Shepherd hooked him with the same bait he uses for maghas. He's the biggest guy in this town." A teenager who didn't really know about the scams, Samuel was "a bit confused" when Shepherd offered him 20% of the take.
"He said every hour I spent online I could be making good money," Samuel recalled. "But I looked at everything he had, and it got into my head, actually.
After noting Samuel's speed and skill, the crime boss, nicknamed Shepherd, invited him to his mansion to try extracting e-mail addresses using search engines.
Then, to make Samuel feel special, he took him shopping for designer clothes. When you're around him he makes you feel you have no problems," Samuel said.
Kovacsics says he is awakened several nights a week by Americans pleading for help with an emergency, such as a fiancee (whom they have only met in an online chat room) locked up in a Nigerian jail.
He has to tell them that there is probably no fiancee, no emergency.
The scams offer fabulous riches or the love of your life, but first the magha has to send a series of escalating fees and payments. The scammer replied, "Would you send the money this week so I may buy a ticket? In a series of "mishaps," her wallet is stolen and she is held hostage by the hotel owner until she can come up with hundreds of dollars for the bill. Basil Udotai of the government's Nigerian Cybercrime Working Group said 419 fraud represents a tiny portion of Nigerian computer crime, but is taken seriously by authorities because of the damage it does to the country's reputation.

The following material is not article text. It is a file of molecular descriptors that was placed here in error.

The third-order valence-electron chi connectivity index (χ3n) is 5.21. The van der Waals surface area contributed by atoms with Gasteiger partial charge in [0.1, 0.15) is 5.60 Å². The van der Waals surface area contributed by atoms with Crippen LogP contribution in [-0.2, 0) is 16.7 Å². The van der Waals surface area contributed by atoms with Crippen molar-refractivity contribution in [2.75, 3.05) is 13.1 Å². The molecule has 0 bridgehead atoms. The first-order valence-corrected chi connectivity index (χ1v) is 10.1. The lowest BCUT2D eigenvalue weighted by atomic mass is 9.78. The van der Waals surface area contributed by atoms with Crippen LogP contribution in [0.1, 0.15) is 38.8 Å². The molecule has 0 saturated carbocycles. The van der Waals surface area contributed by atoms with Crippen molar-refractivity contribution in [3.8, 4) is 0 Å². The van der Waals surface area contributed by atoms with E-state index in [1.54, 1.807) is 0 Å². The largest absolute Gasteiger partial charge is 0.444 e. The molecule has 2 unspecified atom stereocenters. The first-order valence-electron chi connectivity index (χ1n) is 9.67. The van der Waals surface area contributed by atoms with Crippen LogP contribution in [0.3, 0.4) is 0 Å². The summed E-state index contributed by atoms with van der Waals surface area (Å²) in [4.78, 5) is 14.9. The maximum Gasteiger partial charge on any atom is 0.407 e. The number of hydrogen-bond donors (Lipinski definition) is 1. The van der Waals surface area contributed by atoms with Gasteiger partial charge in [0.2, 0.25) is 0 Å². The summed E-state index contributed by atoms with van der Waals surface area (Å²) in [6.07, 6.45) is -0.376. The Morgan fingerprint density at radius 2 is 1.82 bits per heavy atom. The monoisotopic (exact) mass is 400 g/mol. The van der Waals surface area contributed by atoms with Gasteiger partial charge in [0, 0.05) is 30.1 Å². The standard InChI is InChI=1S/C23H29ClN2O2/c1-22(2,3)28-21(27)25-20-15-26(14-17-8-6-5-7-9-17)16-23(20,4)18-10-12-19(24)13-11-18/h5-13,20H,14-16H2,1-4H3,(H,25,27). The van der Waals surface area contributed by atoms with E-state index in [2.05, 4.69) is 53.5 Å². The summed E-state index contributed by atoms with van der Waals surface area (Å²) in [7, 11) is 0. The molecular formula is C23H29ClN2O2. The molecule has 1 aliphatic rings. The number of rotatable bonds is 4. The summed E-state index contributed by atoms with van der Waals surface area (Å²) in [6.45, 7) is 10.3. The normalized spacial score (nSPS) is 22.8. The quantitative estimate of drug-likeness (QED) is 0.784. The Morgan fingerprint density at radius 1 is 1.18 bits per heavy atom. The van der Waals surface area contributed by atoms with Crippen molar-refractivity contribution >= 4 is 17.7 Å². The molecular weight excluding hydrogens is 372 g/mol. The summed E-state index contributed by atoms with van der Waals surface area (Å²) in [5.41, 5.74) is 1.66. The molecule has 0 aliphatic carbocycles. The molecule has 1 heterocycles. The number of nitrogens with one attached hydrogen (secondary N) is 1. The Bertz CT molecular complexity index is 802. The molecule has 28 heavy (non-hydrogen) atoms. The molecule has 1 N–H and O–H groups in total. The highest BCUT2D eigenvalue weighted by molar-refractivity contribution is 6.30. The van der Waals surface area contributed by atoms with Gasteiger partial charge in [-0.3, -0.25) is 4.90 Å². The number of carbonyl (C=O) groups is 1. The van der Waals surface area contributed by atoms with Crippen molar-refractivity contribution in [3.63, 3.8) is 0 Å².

In a dating scam, for instance, the fraudsters send pictures taken from modeling websites. She needs a new airline ticket, has to bribe churlish customs officials and gets caught. "The government is not just sitting on its hands," he said.
"He said, 'The houses I own, I got it through all this.' And they're not just ordinary houses. The money he had, the cars." Eager to impress his new boss, Samuel worked for six-hour stretches extracting e-mail addresses and sending off letters that had been composed by a college graduate also working for Shepherd.
He sent 500 e-mails a day and usually received about seven replies. "When you get a reply, it's 70% sure that you'll get the money," Samuel said.
He thinks disclosure of his surname could endanger his safety.